New tax rules expected to help Downtown BK arena

Updated tax rules issued Tuesday limit the way tax-exempt bonds can be used to pay for sports facilities but don't block the New Jersey Nets

DOWNTOWN BROOKLYN - Updated tax rules issued Tuesday limit the way tax-exempt bonds can be used to pay for sports facilities but don't block the New Jersey Nets from using billions of dollars in bonds to help pay for their new home, state and city officials said.

The Nets' owner, Bruce Ratner, had considered the tax ruling crucial to plans for a new arena in Downtown Brooklyn, the centerpiece of the Atlantic Yards development. Ratner has said he wants to pay for the $950 million arena by raising up to $800 million in tax-exempt bonds.

With a new basketball arena for the Nets nowhere to be seen in Downtown Brooklyn, the new regulation issued by the Internal Revenue Service is a big boost for Ratner and his long-delayed project.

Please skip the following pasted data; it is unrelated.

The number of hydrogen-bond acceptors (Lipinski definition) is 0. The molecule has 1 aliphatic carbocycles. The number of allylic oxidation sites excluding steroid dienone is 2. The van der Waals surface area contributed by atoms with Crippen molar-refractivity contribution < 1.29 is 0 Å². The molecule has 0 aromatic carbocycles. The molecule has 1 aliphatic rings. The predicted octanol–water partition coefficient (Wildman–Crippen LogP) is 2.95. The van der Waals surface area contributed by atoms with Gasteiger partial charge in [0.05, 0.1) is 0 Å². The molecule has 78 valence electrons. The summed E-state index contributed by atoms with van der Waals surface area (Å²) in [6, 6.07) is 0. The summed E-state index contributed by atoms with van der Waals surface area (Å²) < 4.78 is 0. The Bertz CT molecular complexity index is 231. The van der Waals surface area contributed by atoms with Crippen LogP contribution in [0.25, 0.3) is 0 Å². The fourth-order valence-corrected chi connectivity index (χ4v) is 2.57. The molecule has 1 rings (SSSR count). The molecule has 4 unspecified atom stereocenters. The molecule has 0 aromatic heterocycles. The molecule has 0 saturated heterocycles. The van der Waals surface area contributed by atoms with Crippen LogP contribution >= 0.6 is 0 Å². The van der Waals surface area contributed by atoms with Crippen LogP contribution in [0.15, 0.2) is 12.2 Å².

A spokesperson for Ratner's company, Forest City Ratner, said "the regulation will help us move forward with a project that is critical to the ongoing economic vitality of Brooklyn and the city."

However, the plan has attracted much opposition.

"It means we're giving tax breaks to a billionaire at a time of a historic bailout and an economic crisis," said Daniel Goldstein, of Develop Don't Destroy Brooklyn.

Goldstein said the group plans to wait and see if Ratner will take advantage of the new regulation - which he is expected to do - before it considers every option to stop the project from moving forward.

The IRS limited the way tax-exempt bonds could be used in the future but said the rules would not apply to "certain projects substantially in progress," including those with preliminary government approval and with significant expenses.

The owners of the Yankees and Mets are also expected to benefit from the tax-exempt bonds by using them to pay for their new stadiums.

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